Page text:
Emily Damron Northcutt has been a Kentucky public school librarian for 18 years and is about to open the new K-8 library at the Marnel C. Moorman School in Shelbyville. MCM's library and its programs will support school and district goals for collaborative and personalized learning. Emily is a National Board Certified Teacher in Library Media and is currently serving as the President of the Kentucky Association of School Librarians.
Lori Coffey Hancock
Lori Coffey Hancock is going into her 16th year as a school librarian for The Lexington School, a preschool through eighth grade private school in Lexington, Kentucky. After two years of meeting with architects, she is looking forward to welcoming students to the school's brand new library this month! Lori is currently serving as the Past-President for the Kentucky Association of School Librarians.
Kelli Reno is the library media specialist at Frederick Douglass High School. She's a big fan of critical, curious, and creative thinking that meets students (and teachers) where they are in order to propel them forward. Her library spaces prioritize creativity and collaboration in support of academic goals.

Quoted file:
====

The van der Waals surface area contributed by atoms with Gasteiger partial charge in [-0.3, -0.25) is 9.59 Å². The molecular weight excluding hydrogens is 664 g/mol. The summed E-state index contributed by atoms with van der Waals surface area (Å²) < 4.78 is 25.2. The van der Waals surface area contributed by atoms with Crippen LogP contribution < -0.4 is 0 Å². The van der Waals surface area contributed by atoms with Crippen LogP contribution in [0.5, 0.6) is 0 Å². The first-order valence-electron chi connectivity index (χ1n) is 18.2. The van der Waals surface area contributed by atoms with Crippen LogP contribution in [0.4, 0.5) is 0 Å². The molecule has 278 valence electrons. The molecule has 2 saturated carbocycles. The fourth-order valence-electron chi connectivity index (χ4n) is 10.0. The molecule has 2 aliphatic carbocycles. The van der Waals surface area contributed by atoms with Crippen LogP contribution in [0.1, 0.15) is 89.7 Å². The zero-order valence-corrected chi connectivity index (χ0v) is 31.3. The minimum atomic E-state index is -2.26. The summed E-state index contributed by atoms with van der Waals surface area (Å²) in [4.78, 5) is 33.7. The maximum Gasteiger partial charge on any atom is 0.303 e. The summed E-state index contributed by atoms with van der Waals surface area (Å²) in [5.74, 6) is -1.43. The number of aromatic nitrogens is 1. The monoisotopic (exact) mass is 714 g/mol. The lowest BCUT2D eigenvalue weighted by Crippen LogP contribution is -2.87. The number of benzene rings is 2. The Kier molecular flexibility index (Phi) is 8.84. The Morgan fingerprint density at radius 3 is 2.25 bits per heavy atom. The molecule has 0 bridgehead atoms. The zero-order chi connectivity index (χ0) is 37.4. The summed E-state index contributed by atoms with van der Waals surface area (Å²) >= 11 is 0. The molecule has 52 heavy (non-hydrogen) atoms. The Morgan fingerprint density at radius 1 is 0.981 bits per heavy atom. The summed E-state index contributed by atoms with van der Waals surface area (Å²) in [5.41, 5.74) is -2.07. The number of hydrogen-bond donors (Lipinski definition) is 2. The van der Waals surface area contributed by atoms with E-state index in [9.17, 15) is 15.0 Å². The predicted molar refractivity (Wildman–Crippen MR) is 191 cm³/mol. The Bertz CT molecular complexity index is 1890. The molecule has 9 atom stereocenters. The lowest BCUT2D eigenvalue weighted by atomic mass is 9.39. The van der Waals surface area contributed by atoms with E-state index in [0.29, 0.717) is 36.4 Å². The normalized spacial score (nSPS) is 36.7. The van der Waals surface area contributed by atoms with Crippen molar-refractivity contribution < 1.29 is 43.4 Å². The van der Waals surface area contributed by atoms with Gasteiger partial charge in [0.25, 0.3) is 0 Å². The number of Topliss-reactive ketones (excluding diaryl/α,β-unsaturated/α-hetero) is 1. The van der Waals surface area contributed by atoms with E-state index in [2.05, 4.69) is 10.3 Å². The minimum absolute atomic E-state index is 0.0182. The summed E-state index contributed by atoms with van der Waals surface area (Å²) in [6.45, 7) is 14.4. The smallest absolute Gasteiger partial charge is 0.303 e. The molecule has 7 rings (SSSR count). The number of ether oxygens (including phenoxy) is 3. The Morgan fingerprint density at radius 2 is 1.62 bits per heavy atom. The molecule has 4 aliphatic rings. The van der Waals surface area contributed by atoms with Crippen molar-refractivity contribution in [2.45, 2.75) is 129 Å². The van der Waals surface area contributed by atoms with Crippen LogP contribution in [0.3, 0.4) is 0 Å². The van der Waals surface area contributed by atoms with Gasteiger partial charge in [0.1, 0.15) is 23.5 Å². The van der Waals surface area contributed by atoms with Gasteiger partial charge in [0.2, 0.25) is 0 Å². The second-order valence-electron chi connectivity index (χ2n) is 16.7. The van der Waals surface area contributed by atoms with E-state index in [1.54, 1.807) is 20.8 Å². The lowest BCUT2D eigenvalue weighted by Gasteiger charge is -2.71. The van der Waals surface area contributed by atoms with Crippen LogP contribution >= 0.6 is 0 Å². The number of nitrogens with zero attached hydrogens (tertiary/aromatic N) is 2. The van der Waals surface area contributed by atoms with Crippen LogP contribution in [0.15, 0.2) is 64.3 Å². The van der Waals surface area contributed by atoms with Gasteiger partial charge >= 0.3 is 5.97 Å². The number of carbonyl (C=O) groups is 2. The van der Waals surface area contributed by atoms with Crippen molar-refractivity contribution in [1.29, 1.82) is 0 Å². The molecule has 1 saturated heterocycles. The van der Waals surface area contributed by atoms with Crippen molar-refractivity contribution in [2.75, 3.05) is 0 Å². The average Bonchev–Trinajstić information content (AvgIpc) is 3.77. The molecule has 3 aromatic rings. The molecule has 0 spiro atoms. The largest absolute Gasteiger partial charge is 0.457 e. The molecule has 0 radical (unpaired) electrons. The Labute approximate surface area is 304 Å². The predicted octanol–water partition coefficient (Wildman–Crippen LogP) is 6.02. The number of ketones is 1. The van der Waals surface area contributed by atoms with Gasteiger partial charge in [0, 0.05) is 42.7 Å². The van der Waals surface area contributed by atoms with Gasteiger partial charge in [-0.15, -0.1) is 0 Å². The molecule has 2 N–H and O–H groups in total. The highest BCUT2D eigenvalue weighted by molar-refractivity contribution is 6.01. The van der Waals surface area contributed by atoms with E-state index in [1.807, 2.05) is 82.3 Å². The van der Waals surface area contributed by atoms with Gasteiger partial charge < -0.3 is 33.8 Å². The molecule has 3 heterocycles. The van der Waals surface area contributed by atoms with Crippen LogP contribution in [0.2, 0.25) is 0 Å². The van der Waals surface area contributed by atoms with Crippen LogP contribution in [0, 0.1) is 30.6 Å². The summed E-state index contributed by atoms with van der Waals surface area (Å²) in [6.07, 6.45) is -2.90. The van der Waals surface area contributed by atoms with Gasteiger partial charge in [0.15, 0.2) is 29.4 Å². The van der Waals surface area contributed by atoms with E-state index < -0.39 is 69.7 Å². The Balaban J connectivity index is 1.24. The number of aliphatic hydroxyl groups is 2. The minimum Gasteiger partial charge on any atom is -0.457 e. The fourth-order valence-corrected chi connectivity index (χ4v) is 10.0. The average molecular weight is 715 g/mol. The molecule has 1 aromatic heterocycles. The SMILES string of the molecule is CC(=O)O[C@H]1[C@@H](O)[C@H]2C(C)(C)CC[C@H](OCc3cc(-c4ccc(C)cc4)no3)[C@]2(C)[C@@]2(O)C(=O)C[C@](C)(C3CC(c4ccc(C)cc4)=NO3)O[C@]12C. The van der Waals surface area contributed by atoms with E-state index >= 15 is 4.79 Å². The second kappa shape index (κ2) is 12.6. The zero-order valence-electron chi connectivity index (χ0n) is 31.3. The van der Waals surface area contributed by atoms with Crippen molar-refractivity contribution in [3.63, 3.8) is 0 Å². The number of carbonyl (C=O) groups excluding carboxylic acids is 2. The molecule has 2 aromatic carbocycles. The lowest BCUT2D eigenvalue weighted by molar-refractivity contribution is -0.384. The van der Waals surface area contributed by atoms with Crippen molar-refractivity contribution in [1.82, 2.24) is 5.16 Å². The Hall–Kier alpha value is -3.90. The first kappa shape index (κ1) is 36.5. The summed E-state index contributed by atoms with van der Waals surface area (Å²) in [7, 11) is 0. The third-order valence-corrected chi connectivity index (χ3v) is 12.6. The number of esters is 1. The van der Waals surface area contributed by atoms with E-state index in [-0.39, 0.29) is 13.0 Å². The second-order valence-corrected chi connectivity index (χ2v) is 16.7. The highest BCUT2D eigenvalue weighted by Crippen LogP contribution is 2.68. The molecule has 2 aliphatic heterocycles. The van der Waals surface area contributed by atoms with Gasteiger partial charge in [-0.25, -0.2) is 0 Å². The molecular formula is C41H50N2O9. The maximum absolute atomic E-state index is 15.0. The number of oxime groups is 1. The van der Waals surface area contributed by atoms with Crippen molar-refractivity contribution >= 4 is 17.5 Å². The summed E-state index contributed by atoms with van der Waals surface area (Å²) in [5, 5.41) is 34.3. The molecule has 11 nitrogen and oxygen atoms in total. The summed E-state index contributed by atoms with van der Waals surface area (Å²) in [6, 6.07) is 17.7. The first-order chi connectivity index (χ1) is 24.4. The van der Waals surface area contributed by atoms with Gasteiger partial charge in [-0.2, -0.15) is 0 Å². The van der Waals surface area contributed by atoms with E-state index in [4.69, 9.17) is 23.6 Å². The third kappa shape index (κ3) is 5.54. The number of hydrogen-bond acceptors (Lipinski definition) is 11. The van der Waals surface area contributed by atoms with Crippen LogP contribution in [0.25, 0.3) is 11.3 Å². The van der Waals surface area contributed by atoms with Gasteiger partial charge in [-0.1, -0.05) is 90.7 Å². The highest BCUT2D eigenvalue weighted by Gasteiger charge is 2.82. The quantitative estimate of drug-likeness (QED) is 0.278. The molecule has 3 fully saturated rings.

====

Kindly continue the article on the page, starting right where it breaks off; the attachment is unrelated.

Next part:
Steven R. Turckes, FAIA, ALEP, LEED AP
Principal, K-12 Education Global Practice Leader
Steve firmly believes in the power of education and educational environments to change lives. For over thirty years, principally with Perkins+Will, he has shaped educational facilities in the Midwest, across the nation, and all over the world. Steve’s body of work reflects his focus on connecting the knowledge and experience of educators with the energy and enthusiasm of students and communities to support innovative educational missions and spaces. His process is infused with the principles of observation, collaboration and knowledge sharing, and he has led teams creating future-ready environments that stand the test of time.